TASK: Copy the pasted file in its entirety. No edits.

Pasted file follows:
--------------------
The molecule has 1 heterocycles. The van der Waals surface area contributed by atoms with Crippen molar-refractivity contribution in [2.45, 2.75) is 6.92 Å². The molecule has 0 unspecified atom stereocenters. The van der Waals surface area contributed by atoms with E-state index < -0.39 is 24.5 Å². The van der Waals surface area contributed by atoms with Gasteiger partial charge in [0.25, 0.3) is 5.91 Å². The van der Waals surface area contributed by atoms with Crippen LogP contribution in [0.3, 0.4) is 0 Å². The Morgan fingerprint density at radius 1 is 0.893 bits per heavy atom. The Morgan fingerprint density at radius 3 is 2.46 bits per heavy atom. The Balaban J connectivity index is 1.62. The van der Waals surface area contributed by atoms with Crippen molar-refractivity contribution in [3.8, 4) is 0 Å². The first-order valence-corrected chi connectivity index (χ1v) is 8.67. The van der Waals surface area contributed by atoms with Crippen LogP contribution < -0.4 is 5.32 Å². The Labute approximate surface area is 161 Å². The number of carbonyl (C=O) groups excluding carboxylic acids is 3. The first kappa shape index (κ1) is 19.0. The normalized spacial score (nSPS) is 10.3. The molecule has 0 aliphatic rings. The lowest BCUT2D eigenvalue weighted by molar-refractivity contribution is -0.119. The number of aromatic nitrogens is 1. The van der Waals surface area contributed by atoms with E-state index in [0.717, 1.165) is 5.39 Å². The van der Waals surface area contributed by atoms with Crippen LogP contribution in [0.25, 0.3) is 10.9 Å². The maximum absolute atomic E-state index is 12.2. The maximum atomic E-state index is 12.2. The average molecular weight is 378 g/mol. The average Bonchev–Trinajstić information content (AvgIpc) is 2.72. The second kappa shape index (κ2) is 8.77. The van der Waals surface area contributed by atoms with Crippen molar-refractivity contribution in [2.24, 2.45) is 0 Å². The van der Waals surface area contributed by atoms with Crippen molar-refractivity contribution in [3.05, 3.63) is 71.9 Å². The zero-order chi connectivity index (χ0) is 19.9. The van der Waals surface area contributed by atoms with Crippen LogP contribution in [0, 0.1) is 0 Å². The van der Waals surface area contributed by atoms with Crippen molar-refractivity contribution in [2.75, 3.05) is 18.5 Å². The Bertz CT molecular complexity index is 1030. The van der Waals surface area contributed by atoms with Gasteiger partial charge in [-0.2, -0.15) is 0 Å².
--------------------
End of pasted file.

The molecule has 1 heterocycles. The van der Waals surface area contributed by atoms with Crippen molar-refractivity contribution in [2.45, 2.75) is 6.92 Å². The molecule has 0 unspecified atom stereocenters. The van der Waals surface area contributed by atoms with E-state index < -0.39 is 24.5 Å². The van der Waals surface area contributed by atoms with Gasteiger partial charge in [0.25, 0.3) is 5.91 Å². The van der Waals surface area contributed by atoms with Crippen LogP contribution in [0.3, 0.4) is 0 Å². The Morgan fingerprint density at radius 1 is 0.893 bits per heavy atom. The Morgan fingerprint density at radius 3 is 2.46 bits per heavy atom. The Balaban J connectivity index is 1.62. The van der Waals surface area contributed by atoms with Crippen molar-refractivity contribution in [3.8, 4) is 0 Å². The first-order valence-corrected chi connectivity index (χ1v) is 8.67. The van der Waals surface area contributed by atoms with Crippen LogP contribution < -0.4 is 5.32 Å². The Labute approximate surface area is 161 Å². The number of carbonyl (C=O) groups excluding carboxylic acids is 3. The first kappa shape index (κ1) is 19.0. The normalized spacial score (nSPS) is 10.3. The molecule has 0 aliphatic rings. The lowest BCUT2D eigenvalue weighted by molar-refractivity contribution is -0.119. The number of aromatic nitrogens is 1. The van der Waals surface area contributed by atoms with E-state index in [0.717, 1.165) is 5.39 Å². The van der Waals surface area contributed by atoms with Crippen LogP contribution in [0.25, 0.3) is 10.9 Å². The maximum absolute atomic E-state index is 12.2. The maximum atomic E-state index is 12.2. The average molecular weight is 378 g/mol. The average Bonchev–Trinajstić information content (AvgIpc) is 2.72. The second kappa shape index (κ2) is 8.77. The van der Waals surface area contributed by atoms with Crippen molar-refractivity contribution in [2.24, 2.45) is 0 Å². The van der Waals surface area contributed by atoms with Crippen molar-refractivity contribution in [3.05, 3.63) is 71.9 Å². The zero-order chi connectivity index (χ0) is 19.9. The van der Waals surface area contributed by atoms with Crippen LogP contribution in [0, 0.1) is 0 Å². The van der Waals surface area contributed by atoms with Crippen molar-refractivity contribution in [2.75, 3.05) is 18.5 Å². The Bertz CT molecular complexity index is 1030. The van der Waals surface area contributed by atoms with Gasteiger partial charge in [-0.2, -0.15) is 0 Å².